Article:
Harriet, elder daughter of Henry and Emma Carlson, completed Grade 1 X at Tales School in 1931 and spent the next two years in Erickson High School, staying with her Aunt Bertha Anderson. She had dreams of teaching and journalism, but with hundreds of teachers applying for each available job and no money to pay for an education, she remained at home helping her mother. She occasionally worked for neighbours for the grand sums of eight or ten dollars a month, and thirty-five or fifty cents for a long day during threshing.

On July 6, 1937, John and Harriet were married at her home and they began their life together in the home where they still reside. John and his brothers had previously cut logs on a permit in the park, and had them sawed at Zachary's mill set up on W. Clym's farm. With this lumber, his uncle, that summer, erected the shell of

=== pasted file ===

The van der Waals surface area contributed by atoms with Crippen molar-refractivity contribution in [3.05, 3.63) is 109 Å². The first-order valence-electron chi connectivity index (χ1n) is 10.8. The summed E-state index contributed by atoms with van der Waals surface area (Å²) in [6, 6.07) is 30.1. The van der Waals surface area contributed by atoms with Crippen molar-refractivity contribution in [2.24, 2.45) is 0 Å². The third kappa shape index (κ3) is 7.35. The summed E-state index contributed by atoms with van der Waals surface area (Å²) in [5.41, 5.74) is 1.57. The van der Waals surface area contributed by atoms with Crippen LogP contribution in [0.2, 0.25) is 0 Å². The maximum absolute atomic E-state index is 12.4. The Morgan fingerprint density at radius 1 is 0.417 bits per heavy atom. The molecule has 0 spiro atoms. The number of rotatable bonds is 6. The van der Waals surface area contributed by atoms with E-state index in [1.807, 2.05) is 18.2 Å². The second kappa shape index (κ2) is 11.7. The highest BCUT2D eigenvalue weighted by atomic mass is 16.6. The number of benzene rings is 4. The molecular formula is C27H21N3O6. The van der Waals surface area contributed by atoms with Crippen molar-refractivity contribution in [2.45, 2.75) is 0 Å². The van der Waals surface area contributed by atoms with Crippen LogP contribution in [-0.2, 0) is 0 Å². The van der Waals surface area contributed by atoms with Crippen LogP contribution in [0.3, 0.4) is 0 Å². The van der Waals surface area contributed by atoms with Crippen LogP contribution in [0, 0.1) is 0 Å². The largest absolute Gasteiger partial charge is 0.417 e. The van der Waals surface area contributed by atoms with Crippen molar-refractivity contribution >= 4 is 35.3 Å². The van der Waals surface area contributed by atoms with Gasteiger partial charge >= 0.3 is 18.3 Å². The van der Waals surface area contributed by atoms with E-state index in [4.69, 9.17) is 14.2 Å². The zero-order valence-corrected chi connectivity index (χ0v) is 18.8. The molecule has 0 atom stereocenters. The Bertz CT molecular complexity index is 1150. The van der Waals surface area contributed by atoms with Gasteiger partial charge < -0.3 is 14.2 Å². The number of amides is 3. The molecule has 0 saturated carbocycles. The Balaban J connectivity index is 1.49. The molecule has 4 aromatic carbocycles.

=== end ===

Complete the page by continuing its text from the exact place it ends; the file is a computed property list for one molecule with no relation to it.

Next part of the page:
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the house for the newleyweds. Harriet cooked for the carpenters in a small granary. Their first bedroom was Mr. Haralson's threshing caboose. As they were still not in the house at threshing time, the crew ate outside on planks set on saw-horses. There must have still been some pioneer spirit in the blood!

John's father gave him a four-horse team and three cows, a compensation for the years he worked at home, and Harriet was given two heifers and a pig from her home. They had about thirty hens hatched from eggs John had set under hens in the spring. With some second­ hand machinery, they were set to start farming. This was 1937, the year claimed to be the darkest of the drought and depression years. They weren't pioneers, but Harriet washed clothes on a washboard and melted snow and ice for water like the generations before her and John walked many miles behind four sections of harrows until con­ ditions improved.